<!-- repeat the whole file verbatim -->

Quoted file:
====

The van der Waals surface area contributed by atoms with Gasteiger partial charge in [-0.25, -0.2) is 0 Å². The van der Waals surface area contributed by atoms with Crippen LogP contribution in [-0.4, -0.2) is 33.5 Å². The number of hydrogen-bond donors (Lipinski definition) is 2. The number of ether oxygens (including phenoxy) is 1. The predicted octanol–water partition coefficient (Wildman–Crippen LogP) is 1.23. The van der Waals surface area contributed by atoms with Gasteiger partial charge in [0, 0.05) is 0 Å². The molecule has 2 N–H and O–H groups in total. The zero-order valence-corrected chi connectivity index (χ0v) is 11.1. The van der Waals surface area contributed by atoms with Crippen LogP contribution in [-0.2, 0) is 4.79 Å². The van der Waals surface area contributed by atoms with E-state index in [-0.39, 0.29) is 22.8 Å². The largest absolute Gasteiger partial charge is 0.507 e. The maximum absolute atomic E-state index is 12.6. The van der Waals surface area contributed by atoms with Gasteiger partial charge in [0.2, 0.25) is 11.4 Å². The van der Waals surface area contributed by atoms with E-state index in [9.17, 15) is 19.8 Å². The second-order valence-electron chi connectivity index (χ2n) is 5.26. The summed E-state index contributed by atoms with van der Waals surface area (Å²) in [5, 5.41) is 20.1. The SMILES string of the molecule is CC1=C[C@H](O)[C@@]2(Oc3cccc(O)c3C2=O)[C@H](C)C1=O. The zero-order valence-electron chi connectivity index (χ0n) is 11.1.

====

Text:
The van der Waals surface area contributed by atoms with Gasteiger partial charge in [-0.25, -0.2) is 0 Å². The van der Waals surface area contributed by atoms with Crippen LogP contribution in [-0.4, -0.2) is 33.5 Å². The number of hydrogen-bond donors (Lipinski definition) is 2. The number of ether oxygens (including phenoxy) is 1. The predicted octanol–water partition coefficient (Wildman–Crippen LogP) is 1.23. The van der Waals surface area contributed by atoms with Gasteiger partial charge in [0, 0.05) is 0 Å². The molecule has 2 N–H and O–H groups in total. The zero-order valence-corrected chi connectivity index (χ0v) is 11.1. The van der Waals surface area contributed by atoms with Crippen LogP contribution in [-0.2, 0) is 4.79 Å². The van der Waals surface area contributed by atoms with E-state index in [-0.39, 0.29) is 22.8 Å². The largest absolute Gasteiger partial charge is 0.507 e. The maximum absolute atomic E-state index is 12.6. The van der Waals surface area contributed by atoms with Gasteiger partial charge in [0.2, 0.25) is 11.4 Å². The van der Waals surface area contributed by atoms with E-state index in [9.17, 15) is 19.8 Å². The second-order valence-electron chi connectivity index (χ2n) is 5.26. The summed E-state index contributed by atoms with van der Waals surface area (Å²) in [5, 5.41) is 20.1. The SMILES string of the molecule is CC1=C[C@H](O)[C@@]2(Oc3cccc(O)c3C2=O)[C@H](C)C1=O. The zero-order valence-electron chi connectivity index (χ0n) is 11.1.